I did complete the French bulletin board to replace our mirror that was broken in November. When I by habit look at myself to make sure everything in tucked in place I see this:
Those are family and friends. I have added more as they have arrived by snail mail. It is wonderful to see the faces of all these folks that have been part of our various phases of life. These are just the photos. There were probably 75 or 80 cards as well. I do love that part of the holidays, catching up with friends.
Changing directions entirely I read where a person was on their death bed. That is not something one hears usually. A person is on hospice or palliative care but never 'death bed'. Or at 'death's door'. I do still hear 'they haven't much longer. Or time is short. Are we being more precise in the care a person is receiving or just not sounding as final?
Needless to say this has me thinking about other expressions that have gone by the wayside of common usage.
- Smart as a whip. How is being as intelligent as a whip possible? Is there a whip school I did not attend or even know about in our area?
- Slow as molasses. "In January" would be added to emphasis an even slower pace. I would assume that the reduced use of molasses may have led to the infrequent use of this term. However, one of the grands favorite treats are sorghum chewies.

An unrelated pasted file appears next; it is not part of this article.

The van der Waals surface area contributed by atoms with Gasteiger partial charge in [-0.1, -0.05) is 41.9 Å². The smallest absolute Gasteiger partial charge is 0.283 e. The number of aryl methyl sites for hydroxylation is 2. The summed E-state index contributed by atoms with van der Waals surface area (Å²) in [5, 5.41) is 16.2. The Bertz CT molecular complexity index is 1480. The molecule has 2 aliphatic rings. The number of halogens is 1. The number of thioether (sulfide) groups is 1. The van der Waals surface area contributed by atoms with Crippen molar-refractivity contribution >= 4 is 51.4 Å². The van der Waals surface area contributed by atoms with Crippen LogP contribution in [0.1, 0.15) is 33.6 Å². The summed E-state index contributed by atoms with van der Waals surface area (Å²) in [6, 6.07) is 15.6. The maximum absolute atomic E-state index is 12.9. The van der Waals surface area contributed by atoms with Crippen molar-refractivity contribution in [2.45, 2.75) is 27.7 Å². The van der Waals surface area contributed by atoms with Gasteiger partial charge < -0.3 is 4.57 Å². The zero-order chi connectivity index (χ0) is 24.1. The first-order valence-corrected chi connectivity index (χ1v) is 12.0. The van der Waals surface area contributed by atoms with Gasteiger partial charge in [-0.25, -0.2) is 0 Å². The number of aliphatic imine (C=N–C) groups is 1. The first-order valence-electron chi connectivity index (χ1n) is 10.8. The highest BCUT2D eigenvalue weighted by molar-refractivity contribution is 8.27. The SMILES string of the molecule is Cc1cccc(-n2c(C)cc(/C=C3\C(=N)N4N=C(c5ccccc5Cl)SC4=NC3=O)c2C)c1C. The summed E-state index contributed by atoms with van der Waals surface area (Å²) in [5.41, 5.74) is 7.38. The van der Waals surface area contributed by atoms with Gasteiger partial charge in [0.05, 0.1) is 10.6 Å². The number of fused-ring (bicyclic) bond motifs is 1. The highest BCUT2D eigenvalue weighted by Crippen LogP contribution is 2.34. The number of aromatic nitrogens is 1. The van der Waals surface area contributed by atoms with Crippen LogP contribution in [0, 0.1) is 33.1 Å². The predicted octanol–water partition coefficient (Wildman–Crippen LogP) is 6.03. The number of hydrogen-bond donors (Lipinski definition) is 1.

- Cute as a bug. Okay, which bug? Ticks, flies, mosquitoes, wasps, hornets are not especially cute to me. Maybe a lady buy or dragon fly. Not ants.
- Here is a list of some I never heard used. Will not add to this list.
- Corporal punishment indicators.
- A trip to the woodshed. Not as many woodsheds to go to for a whoopin'.
- Slap you into the middle of next week. Usually used on a "smart mouth".
- Slap you bug huntin'. Similar to being slapped into the future but apparently looking for a cute bug.
- Take a strap to your backside. The strap was a leather sharpening device for single blade razors.
- I'll swan. To be slightly amazed or surprised. "Well, I'll swan" = more amazed or surprised. A very versatile expression as one would us when hearing possibly sad news like a person in the hospital. I heard my Mom say it when someone unexpectedly came to visit.
- Good Sakes. A favorite for my Grandma Rogers. Usually expressing exasperation.
- For Goodness sake, a form of the above good sakes. It was a more positive reaction like to an unexpected gift.
Times change, expressions change as contexts of life change. After all the buggy whip makers showed they were smart as whips if they retooled to make maybe seat covers out of leather instead of whips. Or maybe belts to run engines. Let us do remember that there are still folks that use whips so there still are whip makers. Will wonders never cease?